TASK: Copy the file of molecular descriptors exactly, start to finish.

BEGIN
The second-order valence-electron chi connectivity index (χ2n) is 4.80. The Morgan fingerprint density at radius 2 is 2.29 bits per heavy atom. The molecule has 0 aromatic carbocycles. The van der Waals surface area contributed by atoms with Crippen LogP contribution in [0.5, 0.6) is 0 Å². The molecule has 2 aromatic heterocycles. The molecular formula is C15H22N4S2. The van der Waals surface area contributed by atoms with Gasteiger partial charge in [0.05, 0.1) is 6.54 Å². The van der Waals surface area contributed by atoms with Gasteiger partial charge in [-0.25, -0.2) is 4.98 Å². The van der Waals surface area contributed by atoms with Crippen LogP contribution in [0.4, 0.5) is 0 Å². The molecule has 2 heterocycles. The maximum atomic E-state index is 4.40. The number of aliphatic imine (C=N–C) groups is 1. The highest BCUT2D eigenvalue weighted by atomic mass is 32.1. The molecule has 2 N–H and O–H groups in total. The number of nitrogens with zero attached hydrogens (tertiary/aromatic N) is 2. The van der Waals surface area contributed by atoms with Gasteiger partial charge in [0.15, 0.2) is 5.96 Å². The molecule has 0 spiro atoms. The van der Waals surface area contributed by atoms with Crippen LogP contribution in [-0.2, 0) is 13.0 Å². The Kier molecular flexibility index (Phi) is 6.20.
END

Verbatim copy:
The second-order valence-electron chi connectivity index (χ2n) is 4.80. The Morgan fingerprint density at radius 2 is 2.29 bits per heavy atom. The molecule has 0 aromatic carbocycles. The van der Waals surface area contributed by atoms with Crippen LogP contribution in [0.5, 0.6) is 0 Å². The molecule has 2 aromatic heterocycles. The molecular formula is C15H22N4S2. The van der Waals surface area contributed by atoms with Gasteiger partial charge in [0.05, 0.1) is 6.54 Å². The van der Waals surface area contributed by atoms with Gasteiger partial charge in [-0.25, -0.2) is 4.98 Å². The van der Waals surface area contributed by atoms with Crippen LogP contribution in [0.4, 0.5) is 0 Å². The molecule has 2 heterocycles. The maximum atomic E-state index is 4.40. The number of aliphatic imine (C=N–C) groups is 1. The highest BCUT2D eigenvalue weighted by atomic mass is 32.1. The molecule has 2 N–H and O–H groups in total. The number of nitrogens with zero attached hydrogens (tertiary/aromatic N) is 2. The van der Waals surface area contributed by atoms with Gasteiger partial charge in [0.15, 0.2) is 5.96 Å². The molecule has 0 spiro atoms. The van der Waals surface area contributed by atoms with Crippen LogP contribution in [-0.2, 0) is 13.0 Å². The Kier molecular flexibility index (Phi) is 6.20.